Armed Forces International News - October 2012
South Korea’s Devil Killer Kamikaze Drone
Posted by Paul Fiddian - Armed Forces International's Lead Reporter on 10/10/2012 - 05:05:00
South Korea is developing a kamikaze drone, reportedly for launching at targets in North Korea.
Named the Devil Killer, the South Korean kamikaze UAV is being developed by Korea Aerospace Industries, Konkuk University and Hanyang University.
According to information now released by Korea Aerospace Industries, the Devil Killer is around five feet long and has about a four foot wingspan. Powered by an electric motor, it has a top speed of 250 miles per hour and is designed for one-time only missions, although its exact range, endurance and explosive capability aren't clear.
We do know, however, that the Devil Killer UAV is designed as a portable weapon, it uses GPS to navigate and it can be operated manually or pre-programmed to route along an automatic flightpath.
Devil Killer Drone
As with the US-built Aerovironment Switchblade, the South Korean Devil Killer drone can be rerouted in mid-flight, according to mission requirements, and it's expected to enter service in 2015, once its development and testing programmes have been concluded. What's more, it's been suggested that basing the Devil Killer on Yeonpyeong Island could put it within range of North Korean targets.
Kamikaze (‘Divine Wind' in English) emerged as an attack technique during WW2, when Japanese pilots, devoted to serving their Emperor and their country to the end, intentionally flew their aircraft into allied warships located in the Pacific. The Kamikaze attack approach turned aircraft - Mitsubishi A6M Zeros among them - into weapons and the technique reached peak levels during the 1945 Battle of Okinawa, during which hundreds of Imperial Japanese Army Air Force aircraft were launched at the US Navy's positioned fleet.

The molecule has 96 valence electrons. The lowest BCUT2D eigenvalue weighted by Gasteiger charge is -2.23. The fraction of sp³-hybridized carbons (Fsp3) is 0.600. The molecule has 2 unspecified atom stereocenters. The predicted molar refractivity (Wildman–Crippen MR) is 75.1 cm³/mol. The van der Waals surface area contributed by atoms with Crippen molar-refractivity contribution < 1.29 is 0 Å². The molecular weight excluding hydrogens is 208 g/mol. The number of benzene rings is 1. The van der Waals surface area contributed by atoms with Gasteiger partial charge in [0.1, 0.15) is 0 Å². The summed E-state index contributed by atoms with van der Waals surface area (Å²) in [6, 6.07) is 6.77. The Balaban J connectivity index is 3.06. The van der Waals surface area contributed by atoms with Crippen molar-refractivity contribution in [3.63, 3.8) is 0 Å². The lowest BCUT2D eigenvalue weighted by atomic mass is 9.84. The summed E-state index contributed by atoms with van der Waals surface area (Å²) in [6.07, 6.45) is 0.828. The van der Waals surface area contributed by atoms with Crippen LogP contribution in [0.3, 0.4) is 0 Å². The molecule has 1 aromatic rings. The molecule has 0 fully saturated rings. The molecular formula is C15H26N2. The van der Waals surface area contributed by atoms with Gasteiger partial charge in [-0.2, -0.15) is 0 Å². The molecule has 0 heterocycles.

South Korean Kamikaze Drone
In the modern era of unmanned aerial vehicles (UAVs), kamikaze attacks need not now result in the loss of human life and that's the principle behind the new South Korean kamikaze drone.
South Korea has been actively upgrading its air force of late, following the lead taken by other Asian nations. Its current projects include choosing between the AH-64D Apache and AH-1Z Viper helicopter gunships for its AH-X (Heavy Attack Helicopter) programme and upgrading its KF-16 Fighting Falcon multirole combat aircraft.
Image copyright US Navy - Courtesy Wikimedia Commons. Used for representative purposes only
Recently Added News
British Army Apache AH1 fleet is being supplied with additional AGM-114 Hellfire missiles to ensure the helicopters remain highly capable attack platforms
Israel has exported more unmanned aerial vehicles on an annual basis than any other nation since the mid-2000s, according to a new report
US Navy's second highly versatile Joint High Speed Vessel design passes its Acceptance Trials, taking it one step closer to joining USNS Spearhead in USN servic...
Beam 100 Optical Detection Unit can detect surveillance gear at a distance of over 1km by emitting a laser pulse and analysing the reflected light.